Numbers – My Mistake?
In the third paragraph of my post titled “Numbers 1 – Chronology”, I made a statement that is untrue, however, my readers let me get away with it. Maybe some readers didn’t really think about what I was saying and read past it. Maybe someone knew I misspoke, but out of kindness didn’t feel the need to point it out in the comments. In any case, I would like to call me out on this untruth – you know, hold myself accountable. And then I want to defend the untrue statement! Sound confusing? Stick with me, it will all become clear.
I’m glad my little factual faux pas occurred because it gives me an opportunity to point out something very important about the construction of the Holy Bible.
Here’s what I said that was untrue, “Exodus is the book that immediately precedes the book of numbers.” Wait what? What are the first five books of the Bible in the order they appear in our English Bibles? Genesis, Exodus, Leviticus, Numbers, Deuteronomy. I said Exodus was immediately before Numbers. In the Hebrew Bible the books are ordered differently, was that what I meant? Nope, if you consult the book order in the Hebrew Bible you will see that Leviticus is immediately before Numbers, not Exodus. The facts are in. It’s Exodus, Leviticus, and Numbers. I admit it I was wrong. But I was only wrong in a technical sense, not necessarily in a practical sense. I can almost hear some of your protests, “oh come on! Just admit you were wrong and let it drop already!”
Why am I spilling so much ink on this? Why even bring it up at all? Why not just set the record straight and move on? Here’s the thing. The nature of ink on a page, because of its physical properties, is it is very linear in nature. You read the first word, then the second word, and so on. You read the first chapter, the second chapter, the third chapter, and so on. Then, what many of us do is we move on to the next book of the Bible still using the linear approach to our reading, thinking that what comes next is what happened next.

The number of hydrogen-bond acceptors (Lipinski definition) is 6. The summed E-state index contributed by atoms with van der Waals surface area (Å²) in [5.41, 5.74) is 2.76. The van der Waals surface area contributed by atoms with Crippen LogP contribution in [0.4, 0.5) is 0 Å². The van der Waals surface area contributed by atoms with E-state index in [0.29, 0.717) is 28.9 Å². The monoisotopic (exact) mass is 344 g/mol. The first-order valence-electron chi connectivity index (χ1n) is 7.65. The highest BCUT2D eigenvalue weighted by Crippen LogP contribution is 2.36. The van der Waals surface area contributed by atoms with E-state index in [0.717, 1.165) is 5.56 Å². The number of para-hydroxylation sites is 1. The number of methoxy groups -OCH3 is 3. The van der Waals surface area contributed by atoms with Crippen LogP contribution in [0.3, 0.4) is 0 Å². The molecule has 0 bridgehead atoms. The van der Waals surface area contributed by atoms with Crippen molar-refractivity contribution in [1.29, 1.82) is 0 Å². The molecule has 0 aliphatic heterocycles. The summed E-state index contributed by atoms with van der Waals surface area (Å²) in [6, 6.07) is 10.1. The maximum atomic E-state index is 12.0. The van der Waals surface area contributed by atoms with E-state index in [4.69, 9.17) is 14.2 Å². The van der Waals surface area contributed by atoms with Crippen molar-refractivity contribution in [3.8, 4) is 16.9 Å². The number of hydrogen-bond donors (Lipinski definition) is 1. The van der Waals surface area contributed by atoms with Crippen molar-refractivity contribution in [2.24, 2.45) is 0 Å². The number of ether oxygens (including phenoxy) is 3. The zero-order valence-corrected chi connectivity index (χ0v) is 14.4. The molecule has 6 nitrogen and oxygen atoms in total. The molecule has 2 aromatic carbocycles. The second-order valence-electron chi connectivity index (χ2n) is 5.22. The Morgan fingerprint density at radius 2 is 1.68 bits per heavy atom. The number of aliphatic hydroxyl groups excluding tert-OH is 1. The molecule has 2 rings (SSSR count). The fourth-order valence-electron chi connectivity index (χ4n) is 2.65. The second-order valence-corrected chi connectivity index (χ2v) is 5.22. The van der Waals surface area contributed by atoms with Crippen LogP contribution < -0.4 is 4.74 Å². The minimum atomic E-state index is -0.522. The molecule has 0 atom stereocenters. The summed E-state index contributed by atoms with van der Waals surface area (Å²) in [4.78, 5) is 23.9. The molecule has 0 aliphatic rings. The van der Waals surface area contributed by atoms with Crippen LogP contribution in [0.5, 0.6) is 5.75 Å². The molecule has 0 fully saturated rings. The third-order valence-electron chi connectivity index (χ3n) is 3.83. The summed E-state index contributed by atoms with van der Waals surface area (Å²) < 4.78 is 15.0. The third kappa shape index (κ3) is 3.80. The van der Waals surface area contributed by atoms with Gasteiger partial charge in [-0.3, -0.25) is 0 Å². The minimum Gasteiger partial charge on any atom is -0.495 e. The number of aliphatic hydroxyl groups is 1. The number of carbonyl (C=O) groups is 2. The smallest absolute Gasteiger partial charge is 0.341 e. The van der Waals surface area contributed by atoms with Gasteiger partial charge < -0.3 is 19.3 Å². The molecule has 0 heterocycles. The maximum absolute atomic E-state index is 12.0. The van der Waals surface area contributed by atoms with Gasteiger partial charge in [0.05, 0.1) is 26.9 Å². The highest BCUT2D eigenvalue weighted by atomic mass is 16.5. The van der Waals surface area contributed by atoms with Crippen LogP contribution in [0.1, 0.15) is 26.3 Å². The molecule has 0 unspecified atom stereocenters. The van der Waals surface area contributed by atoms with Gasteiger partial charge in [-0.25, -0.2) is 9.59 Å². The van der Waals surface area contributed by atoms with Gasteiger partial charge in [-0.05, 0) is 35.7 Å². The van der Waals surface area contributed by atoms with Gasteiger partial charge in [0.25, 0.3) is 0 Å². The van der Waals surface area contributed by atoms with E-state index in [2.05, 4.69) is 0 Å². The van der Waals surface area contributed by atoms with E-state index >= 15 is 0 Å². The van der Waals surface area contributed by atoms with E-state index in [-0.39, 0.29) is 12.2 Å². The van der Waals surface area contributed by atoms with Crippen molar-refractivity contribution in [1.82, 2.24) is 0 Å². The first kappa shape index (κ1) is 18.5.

Sometimes it is clear to us that the books may not be in chronological order. For example, I’ve never encountered a single individual who thought that the book of Psalms is a record of the next events immediately following the book of Job. The four gospels are even more obvious. You read Matthew through to the end, then the next book, Mark, starts the whole story over and Luke does the same thing!
Consider a painting of mountains, trees, maybe a stream. The artist does his best to make his two-dimensional surface appear three dimensional. As beautifully realistic as the painting may seem, at best, it will always only be an approximation of the actual three-dimensional world.
I would argue that the books Exodus through Numbers, maybe even Deuteronomy, is the same way. They are more multi-dimensional than they appear in two-dimensional writings.
The first five books of the Bible are considered the law. Exodus does contain law, however, there is a significant amount of historical narrative as well. The next book, Leviticus, is purely law and has essentially no narrative. It could have been penned before after or during the time the other books were recorded. Numbers, like Exodus, has a fair amount of both law and historical narrative. Another way to think about it is the book of Leviticus could be considered a parenthetical insert somewhere in the continuous narrative of Exodus and Numbers.
“Ok”, you may say, “so what? Why should I care?” I think the issue underscores the need for a consistent Bible study methodology. The one I attempt to follow is OICA. Observation, Interpretation, Correlation, and finally Application. This discussion brings Correlation into the limelight. It’s vitally important to a correct understanding of the Bible to gather related facts from our passage studied in context, but to also look for additional Biblical references that touch on, or plainly give additional detail about the thing being studied. We then take all the related passages and correlate them, building as it were a three-dimensional picture of the truth the Bible is revealing.
I often remember the skeptic’s mantra that the Bible is full of errors and is incoherent. But when I study God’s Holy Book I find the exact opposite to be true. The Bible is an intricately woven body of truth that accurately and understandably communicates God’s message to mankind. It is wonderfully multifaceted in its presentation, yet singular in its message. It is just one more reason why I find myself worshipping the God who penned it.
I would like to challenge you. I hope you never take everything I say as absolute truth. I’m a fallible human discussing the infallible word of God and I am bound to make mistakes. Anytime anyone talks about the Bible you should engage your intellect. Think about what was said. Study it out for yourself, comparing scripture with scripture and see if what is being said is actually so.
God truly is worthy of all praise and worship!